Hundreds protest Egypt violence in Calgary
Woman claims she was assaulted after showing up with a sign supporting the Egyptian military
Roughly 300 Egyptian Canadians were at Calgary City Hall Saturday to protest the increasing violence in Cairo.
People expressed their frustration at what is happening in their country since Egypt's military coup in July.
"It's crazy what's happening in Egypt," said Rihan Dahroug. "We would have never believed this could happen in Egypt. We would have never believed that the army would kill innocent people. It's looking to kill women, children, mothers, journalists. It's looking to kill the truth."
The largely peaceful, yet emotionally-charged, gathering was organized by the Muslim Council of Calgary.
However, one woman says she was assaulted after showing up with a sign supporting the Egyptian military.
"I'm still Muslim, I'm going to pray in the mosque but I don't know what they will do with me," said Manal Mohamed. "I can't trust those people because they see I have a different opinion and they start to attack me."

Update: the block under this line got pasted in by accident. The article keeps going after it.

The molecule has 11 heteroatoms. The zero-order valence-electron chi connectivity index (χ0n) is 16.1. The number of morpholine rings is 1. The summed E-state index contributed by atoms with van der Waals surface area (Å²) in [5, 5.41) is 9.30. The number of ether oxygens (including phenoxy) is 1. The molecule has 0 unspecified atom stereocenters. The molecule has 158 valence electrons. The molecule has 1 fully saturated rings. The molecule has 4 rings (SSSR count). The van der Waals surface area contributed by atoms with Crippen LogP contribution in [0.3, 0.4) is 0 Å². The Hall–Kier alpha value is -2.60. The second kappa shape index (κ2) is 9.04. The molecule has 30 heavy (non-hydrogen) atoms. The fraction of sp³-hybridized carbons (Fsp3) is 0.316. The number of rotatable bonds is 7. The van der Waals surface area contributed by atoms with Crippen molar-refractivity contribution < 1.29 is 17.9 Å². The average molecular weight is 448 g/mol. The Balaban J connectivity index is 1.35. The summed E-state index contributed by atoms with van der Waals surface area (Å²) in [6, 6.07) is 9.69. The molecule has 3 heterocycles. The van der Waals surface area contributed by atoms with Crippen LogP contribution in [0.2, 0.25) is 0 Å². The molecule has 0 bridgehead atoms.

Police say they are not pursuing an investigation and will not be laying any charges.
More gathering planned
Saturday's gathering wasn't the first time Calgary's Egyptian community has protested events in Cairo.
There have been several smaller protests over the last few months, but Saturday's gathering was the biggest — and won't be the last.
The Egyptian community is holding a debate Sunday at 1:30 p.m. MT at Tomkin Park at the corner of Eighth Street and 17th Avenue S.W. There will be pro-Morsi and pro-military speakers present.
There will also be a protest outside the Alberta legislature in Edmonton Sunday organized by Canadians for Democracy in Egypt, which is being billed as a symbolic show of support for pro-democracy protesters in Egypt.
More than 170 people have been killed and 1,300 injured in the last two days in Cairo. Hundreds more have died over the course of the past week and it's not clear when the violence could end.
The military crackdown comes after Egypt's military ousted the democratically-elected Mohammed Morsi.
Morsi's political party, the Muslim Brotherhood, has been staging sit-ins around Cairo to protest the coup and the army has been responding with deadly force.